New study says paracetamol could harm male foetus
A new study by scientists at the University of Edinburgh , published in the journal Science Translational Medicine, has found that taking paracetamol during pregnancy for prolonged periods could possibly have effects on the development of a male foetus in the womb.
To conduct the study, researchers grafted a mouse with human testicular tissue, and gave them doses of the drug, and found that over the course of a week, the drug significantly lowered the levels of testosterone present.
The researchers noted that paracetamol taken for a day had no effect on testosterone levels, but treatment three times a day for a week saw the levels of testosterone to reduce by 45 percent.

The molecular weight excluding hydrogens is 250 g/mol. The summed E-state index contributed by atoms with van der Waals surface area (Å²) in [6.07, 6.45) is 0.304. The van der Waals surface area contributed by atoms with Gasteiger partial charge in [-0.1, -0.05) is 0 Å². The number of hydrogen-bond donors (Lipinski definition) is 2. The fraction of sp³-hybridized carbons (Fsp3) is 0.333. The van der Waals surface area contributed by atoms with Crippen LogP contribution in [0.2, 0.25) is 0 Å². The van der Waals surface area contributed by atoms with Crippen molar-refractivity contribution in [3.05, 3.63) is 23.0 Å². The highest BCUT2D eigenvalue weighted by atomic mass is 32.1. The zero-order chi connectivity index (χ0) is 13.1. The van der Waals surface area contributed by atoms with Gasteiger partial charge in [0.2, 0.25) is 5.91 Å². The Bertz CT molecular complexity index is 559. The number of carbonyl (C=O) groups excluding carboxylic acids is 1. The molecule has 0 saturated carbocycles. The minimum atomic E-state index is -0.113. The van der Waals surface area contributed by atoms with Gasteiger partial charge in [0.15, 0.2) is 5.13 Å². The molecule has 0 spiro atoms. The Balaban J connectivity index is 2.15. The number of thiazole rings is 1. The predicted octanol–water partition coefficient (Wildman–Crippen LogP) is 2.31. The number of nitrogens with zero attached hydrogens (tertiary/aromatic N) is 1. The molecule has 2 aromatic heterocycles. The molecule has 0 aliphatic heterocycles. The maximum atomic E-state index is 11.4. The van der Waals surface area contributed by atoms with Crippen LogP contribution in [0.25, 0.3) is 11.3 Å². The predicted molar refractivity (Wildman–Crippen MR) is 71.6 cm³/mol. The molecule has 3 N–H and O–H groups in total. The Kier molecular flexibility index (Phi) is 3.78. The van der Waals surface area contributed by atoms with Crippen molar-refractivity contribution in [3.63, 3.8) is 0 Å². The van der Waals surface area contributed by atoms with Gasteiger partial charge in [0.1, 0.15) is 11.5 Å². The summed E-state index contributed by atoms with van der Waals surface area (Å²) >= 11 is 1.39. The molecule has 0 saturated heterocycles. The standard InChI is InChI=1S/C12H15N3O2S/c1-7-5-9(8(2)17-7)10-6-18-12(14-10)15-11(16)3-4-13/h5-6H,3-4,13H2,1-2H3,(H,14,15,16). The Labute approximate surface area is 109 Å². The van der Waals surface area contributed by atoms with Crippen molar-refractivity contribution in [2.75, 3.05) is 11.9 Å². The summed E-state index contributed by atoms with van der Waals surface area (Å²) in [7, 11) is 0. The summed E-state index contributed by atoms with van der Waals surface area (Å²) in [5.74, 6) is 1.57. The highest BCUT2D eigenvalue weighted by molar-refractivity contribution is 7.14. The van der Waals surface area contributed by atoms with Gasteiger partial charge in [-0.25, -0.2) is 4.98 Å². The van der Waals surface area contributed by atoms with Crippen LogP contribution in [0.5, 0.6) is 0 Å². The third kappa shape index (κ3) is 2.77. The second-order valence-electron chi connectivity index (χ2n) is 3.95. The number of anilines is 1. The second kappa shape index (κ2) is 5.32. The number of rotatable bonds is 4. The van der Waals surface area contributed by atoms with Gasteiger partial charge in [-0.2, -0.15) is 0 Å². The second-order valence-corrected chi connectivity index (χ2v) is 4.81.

Dr Rod Mitchell, of the University of Edinburgh, and the study’s lead author said: “This study adds to existing evidence that prolonged use of paracetamol in pregnancy may increase the risk of reproductive disorders in male babies.”
“Paracetamol is an effective painkiller and effective in lowering temperature. We don’t want pregnant women to be suffering from those things, but we have to recognise that in situations where often paracetamol is taken without a second thought, there might be side-effects,” Mitchell continued.
Although the researchers agree that it is safe in the short term, Dr. Mitchell still warns pregnant mothers to follow existing NHS guidance, which is to take it for at the lowest effective dose for the shortest possible time.
“We would advise that pregnant women should follow current guidance that the painkiller be taken at the lowest effective dose for the shortest possible time.”